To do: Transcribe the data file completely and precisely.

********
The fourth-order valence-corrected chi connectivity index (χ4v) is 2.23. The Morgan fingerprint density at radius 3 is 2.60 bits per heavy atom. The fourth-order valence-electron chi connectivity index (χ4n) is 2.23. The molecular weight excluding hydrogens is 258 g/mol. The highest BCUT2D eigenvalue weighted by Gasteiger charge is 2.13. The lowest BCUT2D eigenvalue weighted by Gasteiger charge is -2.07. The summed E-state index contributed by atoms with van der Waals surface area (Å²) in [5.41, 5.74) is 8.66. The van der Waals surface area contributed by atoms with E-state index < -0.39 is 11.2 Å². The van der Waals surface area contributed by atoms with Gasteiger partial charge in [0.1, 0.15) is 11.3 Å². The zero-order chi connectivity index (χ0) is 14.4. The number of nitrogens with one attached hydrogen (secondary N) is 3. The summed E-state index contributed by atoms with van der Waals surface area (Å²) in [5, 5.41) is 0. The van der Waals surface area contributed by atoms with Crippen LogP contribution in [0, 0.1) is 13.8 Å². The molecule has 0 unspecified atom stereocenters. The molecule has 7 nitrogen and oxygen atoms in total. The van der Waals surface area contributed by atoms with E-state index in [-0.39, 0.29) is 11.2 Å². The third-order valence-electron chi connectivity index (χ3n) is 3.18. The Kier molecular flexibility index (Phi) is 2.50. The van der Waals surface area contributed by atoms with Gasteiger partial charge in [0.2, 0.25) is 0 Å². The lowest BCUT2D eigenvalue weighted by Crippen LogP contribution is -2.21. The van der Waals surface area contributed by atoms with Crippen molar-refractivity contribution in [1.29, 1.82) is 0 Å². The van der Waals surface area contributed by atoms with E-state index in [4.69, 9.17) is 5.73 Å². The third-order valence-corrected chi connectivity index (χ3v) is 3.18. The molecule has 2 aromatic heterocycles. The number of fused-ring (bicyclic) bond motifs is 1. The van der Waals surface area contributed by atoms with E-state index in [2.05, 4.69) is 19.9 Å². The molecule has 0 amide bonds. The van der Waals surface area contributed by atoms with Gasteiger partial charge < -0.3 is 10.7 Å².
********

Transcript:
The fourth-order valence-corrected chi connectivity index (χ4v) is 2.23. The Morgan fingerprint density at radius 3 is 2.60 bits per heavy atom. The fourth-order valence-electron chi connectivity index (χ4n) is 2.23. The molecular weight excluding hydrogens is 258 g/mol. The highest BCUT2D eigenvalue weighted by Gasteiger charge is 2.13. The lowest BCUT2D eigenvalue weighted by Gasteiger charge is -2.07. The summed E-state index contributed by atoms with van der Waals surface area (Å²) in [5.41, 5.74) is 8.66. The van der Waals surface area contributed by atoms with E-state index < -0.39 is 11.2 Å². The van der Waals surface area contributed by atoms with Gasteiger partial charge in [0.1, 0.15) is 11.3 Å². The zero-order chi connectivity index (χ0) is 14.4. The number of nitrogens with one attached hydrogen (secondary N) is 3. The summed E-state index contributed by atoms with van der Waals surface area (Å²) in [5, 5.41) is 0. The van der Waals surface area contributed by atoms with Crippen LogP contribution in [0, 0.1) is 13.8 Å². The molecule has 0 unspecified atom stereocenters. The molecule has 7 nitrogen and oxygen atoms in total. The van der Waals surface area contributed by atoms with E-state index in [-0.39, 0.29) is 11.2 Å². The third-order valence-electron chi connectivity index (χ3n) is 3.18. The Kier molecular flexibility index (Phi) is 2.50. The van der Waals surface area contributed by atoms with Gasteiger partial charge in [0.2, 0.25) is 0 Å². The lowest BCUT2D eigenvalue weighted by Crippen LogP contribution is -2.21. The van der Waals surface area contributed by atoms with Crippen molar-refractivity contribution in [1.29, 1.82) is 0 Å². The van der Waals surface area contributed by atoms with E-state index in [4.69, 9.17) is 5.73 Å². The third-order valence-corrected chi connectivity index (χ3v) is 3.18. The molecule has 2 aromatic heterocycles. The number of fused-ring (bicyclic) bond motifs is 1. The van der Waals surface area contributed by atoms with E-state index in [2.05, 4.69) is 19.9 Å². The molecule has 0 amide bonds. The van der Waals surface area contributed by atoms with Gasteiger partial charge < -0.3 is 10.7 Å².